4. Governmental Attitude Regarding International and Nongovernmental Investigation of Alleged Violations of Human Rights
There were no official barriers to the formation of human rights groups. The Government cooperated with human rights nongovernmental organizations (NGOs), both domestic and international, but at times was slow in responding to their requests for information. The International and Community Rights Advocacy Forum, an umbrella group, concentrated on human rights and the environment during the year.
5. Discrimination, Societal Abuses, and Trafficking in Persons
The Constitution provides for equal protection under the law irrespective of race, tribe, place of origin, political opinion, color, creed, religion, or sex. Despite these constitutional and other legal provisions, women often faced discrimination. Geographic diversity prevents any one tribe or clan from dominating the country. Successive governments, based on loose coalitions, have consistently avoided favoring any group. Skirmishes and conflicts tended to be based on disputes between clans over issues such as boundaries, land ownership, and injuries and insults suffered by one clan at the hands of another; they were not ethnically based.
Violence against women, including domestic violence and gang rape, was a serious and prevalent problem. Domestic violence was common and is a crime. However, since most communities viewed domestic violence as a private matter, few victims pressed charges and prosecutions were rare. Traditional village mores, which served as deterrents, were weakening and were largely absent when youths moved from their village to a larger town or to the capital. Although rape is punishable by imprisonment and sentences were imposed on convicted assailants, few rapists were apprehended. The willingness of some communities to settle incidents of rape through material compensation rather than criminal prosecution made the crime difficult to combat. In December, the Madang provincial governor was charged with raping a 17-year-old high school student during the National Governors' Conference in September. The case had not gone to trial by year's end.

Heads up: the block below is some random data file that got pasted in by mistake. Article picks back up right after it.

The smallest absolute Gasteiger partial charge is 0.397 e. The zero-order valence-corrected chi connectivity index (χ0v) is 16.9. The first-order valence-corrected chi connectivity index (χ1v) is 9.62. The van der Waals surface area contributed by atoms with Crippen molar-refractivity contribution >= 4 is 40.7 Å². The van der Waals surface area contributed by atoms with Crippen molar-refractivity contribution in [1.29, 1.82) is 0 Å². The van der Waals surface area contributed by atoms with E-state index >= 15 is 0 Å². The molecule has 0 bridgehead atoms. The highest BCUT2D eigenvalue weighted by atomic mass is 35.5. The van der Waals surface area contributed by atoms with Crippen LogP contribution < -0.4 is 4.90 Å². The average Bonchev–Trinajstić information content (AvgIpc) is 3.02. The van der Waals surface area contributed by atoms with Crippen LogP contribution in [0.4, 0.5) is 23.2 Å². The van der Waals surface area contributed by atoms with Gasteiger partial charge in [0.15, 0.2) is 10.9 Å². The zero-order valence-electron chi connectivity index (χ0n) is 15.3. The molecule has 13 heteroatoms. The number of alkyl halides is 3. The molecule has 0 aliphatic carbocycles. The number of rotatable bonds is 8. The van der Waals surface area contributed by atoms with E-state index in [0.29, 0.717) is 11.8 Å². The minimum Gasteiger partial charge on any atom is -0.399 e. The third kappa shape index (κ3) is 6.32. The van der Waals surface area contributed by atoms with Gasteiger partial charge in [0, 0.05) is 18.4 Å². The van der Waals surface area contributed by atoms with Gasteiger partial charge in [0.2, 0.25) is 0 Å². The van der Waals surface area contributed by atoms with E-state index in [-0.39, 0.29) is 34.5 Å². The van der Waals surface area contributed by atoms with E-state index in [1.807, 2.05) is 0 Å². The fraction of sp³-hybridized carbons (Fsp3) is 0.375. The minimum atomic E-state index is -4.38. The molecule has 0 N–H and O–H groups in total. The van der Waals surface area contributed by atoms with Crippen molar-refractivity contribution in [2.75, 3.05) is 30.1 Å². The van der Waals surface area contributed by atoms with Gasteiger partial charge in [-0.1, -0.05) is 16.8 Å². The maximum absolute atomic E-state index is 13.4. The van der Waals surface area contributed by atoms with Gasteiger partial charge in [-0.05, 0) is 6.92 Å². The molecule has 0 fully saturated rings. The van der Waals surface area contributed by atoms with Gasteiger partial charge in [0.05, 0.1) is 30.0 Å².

Violence committed against women by other women frequently stemmed from domestic disputes. In areas where polygyny was still customary, an increasing number of women were charged with the murder of another of their husband's wives. According to one report, 65 percent of women in prison were there for attacking or killing another woman.
In August, the head of the National Council of Women called for stronger criminal penalties for perpetrators of violent acts against women.
The Constitution and laws have provisions for extensive rights for women dealing with family, marriage, and property issues. Some women have achieved senior positions in business, the professions, and the civil service. However, traditional discrimination against women persisted. Many women, even in urban areas, were considered second-class citizens. Village courts tended to impose jail terms on women found guilty of adultery, while penalizing men lightly or not at all. Circuit riding National Court justices frequently annulled such village court sentences. By law, a district court must endorse orders for imprisonment before the sentence is imposed. Polygyny and the custom in many of the country's tribal cultures of paying a bride price tended to reinforce the view that women were property. In addition to the purchase of women as brides, women also sometimes were given as compensation to settle disputes between clans. The courts have ruled that such settlements denied the women their constitutional rights.